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If the former, then if the private key can be used to digitally sign messages, why doesn't your client offer to encrypt this highly sensitive piece of data?

If the latter, then if someone had access to your private key alone, would they be able to decrypt all your messages?

Thanks in advance, I haven't been able to find a clear answer.

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If you fix the question i believe i know what you are asking and I will answer it. You want to know if you need the your pgp(or rather gpg) private key and passphrase to decrypt a message correct? –  dc5553 Apr 28 '12 at 12:50
Not exactly. I want to know what the passphrase is used for, is it for encrypting the private key, or used in a function with the private key to decrypt the data. –  Mike Gallagher Apr 28 '12 at 17:35

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The former. Your PGP private key is stored on your disk in encrypted form. In particular, It is encrypted under your passphrase.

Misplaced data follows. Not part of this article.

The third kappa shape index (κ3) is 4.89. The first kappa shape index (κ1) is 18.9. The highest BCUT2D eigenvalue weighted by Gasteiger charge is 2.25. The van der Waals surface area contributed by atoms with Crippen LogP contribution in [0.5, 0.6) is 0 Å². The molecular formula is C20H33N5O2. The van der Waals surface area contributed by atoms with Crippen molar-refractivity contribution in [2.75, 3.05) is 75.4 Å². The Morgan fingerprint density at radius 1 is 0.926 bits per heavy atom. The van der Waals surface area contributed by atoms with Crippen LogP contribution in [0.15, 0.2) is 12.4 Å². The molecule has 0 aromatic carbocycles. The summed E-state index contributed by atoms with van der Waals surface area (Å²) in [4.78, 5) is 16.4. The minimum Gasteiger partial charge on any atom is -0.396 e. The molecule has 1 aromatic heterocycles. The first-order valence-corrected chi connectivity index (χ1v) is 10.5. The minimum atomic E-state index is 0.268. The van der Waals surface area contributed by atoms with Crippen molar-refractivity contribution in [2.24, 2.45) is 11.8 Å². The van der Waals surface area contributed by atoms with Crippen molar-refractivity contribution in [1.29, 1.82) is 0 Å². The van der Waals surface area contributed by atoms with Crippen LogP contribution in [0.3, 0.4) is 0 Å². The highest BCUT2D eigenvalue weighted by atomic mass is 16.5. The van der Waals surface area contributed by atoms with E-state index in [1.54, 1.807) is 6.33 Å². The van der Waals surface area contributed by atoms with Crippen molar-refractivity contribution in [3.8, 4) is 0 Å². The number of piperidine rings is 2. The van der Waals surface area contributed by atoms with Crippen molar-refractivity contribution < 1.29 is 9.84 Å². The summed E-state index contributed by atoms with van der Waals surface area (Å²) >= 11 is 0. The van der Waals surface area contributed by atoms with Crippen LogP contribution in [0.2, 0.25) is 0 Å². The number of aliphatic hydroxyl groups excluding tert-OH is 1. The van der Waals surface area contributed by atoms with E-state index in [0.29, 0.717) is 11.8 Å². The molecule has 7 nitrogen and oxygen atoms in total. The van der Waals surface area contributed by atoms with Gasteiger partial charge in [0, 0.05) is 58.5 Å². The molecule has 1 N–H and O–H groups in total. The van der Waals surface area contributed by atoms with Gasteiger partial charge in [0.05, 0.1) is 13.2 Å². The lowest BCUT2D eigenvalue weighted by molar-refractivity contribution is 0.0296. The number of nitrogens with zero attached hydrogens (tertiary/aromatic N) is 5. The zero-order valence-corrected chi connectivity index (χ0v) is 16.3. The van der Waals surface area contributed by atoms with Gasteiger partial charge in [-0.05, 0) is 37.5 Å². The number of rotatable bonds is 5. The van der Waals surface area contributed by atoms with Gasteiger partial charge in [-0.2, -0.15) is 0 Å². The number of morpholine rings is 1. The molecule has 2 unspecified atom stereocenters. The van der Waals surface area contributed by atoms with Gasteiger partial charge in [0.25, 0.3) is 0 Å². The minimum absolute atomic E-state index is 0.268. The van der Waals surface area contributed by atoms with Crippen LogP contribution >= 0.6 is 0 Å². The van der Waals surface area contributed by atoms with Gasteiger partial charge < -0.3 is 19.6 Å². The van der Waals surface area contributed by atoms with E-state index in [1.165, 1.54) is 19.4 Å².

To decrypt a file, PGP needs (1) your passphrase, and (2) the encrypted private key file; from these it can reconstitute your private key, and then decrypt the file. Neither alone is sufficient.

To answer your question, your client does encrypt your private key. It is stored on your disk in encrypted form.

(I am assuming you are using public-key encryption, not conventional encryption.)

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I would change your wording -- the private key alone is in fact sufficient to decrypt the message. The private key simply isn't accessible until the passphrase is used to decrypt it. However, with an unencrypted private key, one would not need the passphrase to decrypt messages (a bad idea). –  mikebabcock May 31 '12 at 21:02

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